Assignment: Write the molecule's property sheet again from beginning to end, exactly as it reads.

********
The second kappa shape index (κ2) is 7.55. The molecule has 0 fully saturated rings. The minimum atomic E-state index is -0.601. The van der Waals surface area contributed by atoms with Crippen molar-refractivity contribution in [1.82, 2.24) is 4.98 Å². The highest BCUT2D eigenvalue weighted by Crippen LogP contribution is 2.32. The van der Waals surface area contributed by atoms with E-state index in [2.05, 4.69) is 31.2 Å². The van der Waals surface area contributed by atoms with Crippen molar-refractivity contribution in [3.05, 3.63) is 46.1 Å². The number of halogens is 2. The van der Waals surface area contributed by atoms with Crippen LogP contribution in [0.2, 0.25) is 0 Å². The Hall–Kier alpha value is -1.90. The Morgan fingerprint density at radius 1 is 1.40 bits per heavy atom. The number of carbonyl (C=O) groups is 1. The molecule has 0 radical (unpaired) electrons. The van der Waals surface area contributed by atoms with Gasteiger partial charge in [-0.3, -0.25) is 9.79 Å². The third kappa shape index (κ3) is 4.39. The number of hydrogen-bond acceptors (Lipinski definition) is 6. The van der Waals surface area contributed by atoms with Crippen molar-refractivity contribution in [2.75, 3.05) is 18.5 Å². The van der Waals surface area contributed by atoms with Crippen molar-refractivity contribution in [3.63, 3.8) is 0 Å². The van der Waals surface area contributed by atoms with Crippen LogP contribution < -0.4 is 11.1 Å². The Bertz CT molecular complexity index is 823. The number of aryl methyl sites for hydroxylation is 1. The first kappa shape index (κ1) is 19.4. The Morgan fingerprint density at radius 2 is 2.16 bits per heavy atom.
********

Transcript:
The second kappa shape index (κ2) is 7.55. The molecule has 0 fully saturated rings. The minimum atomic E-state index is -0.601. The van der Waals surface area contributed by atoms with Crippen molar-refractivity contribution in [1.82, 2.24) is 4.98 Å². The highest BCUT2D eigenvalue weighted by Crippen LogP contribution is 2.32. The van der Waals surface area contributed by atoms with E-state index in [2.05, 4.69) is 31.2 Å². The van der Waals surface area contributed by atoms with Crippen molar-refractivity contribution in [3.05, 3.63) is 46.1 Å². The number of halogens is 2. The van der Waals surface area contributed by atoms with Crippen LogP contribution in [0.2, 0.25) is 0 Å². The Hall–Kier alpha value is -1.90. The Morgan fingerprint density at radius 1 is 1.40 bits per heavy atom. The number of carbonyl (C=O) groups is 1. The molecule has 0 radical (unpaired) electrons. The van der Waals surface area contributed by atoms with Gasteiger partial charge in [-0.3, -0.25) is 9.79 Å². The third kappa shape index (κ3) is 4.39. The number of hydrogen-bond acceptors (Lipinski definition) is 6. The van der Waals surface area contributed by atoms with Crippen molar-refractivity contribution in [2.75, 3.05) is 18.5 Å². The van der Waals surface area contributed by atoms with Crippen molar-refractivity contribution in [3.63, 3.8) is 0 Å². The van der Waals surface area contributed by atoms with Crippen LogP contribution < -0.4 is 11.1 Å². The Bertz CT molecular complexity index is 823. The number of aryl methyl sites for hydroxylation is 1. The first kappa shape index (κ1) is 19.4. The Morgan fingerprint density at radius 2 is 2.16 bits per heavy atom.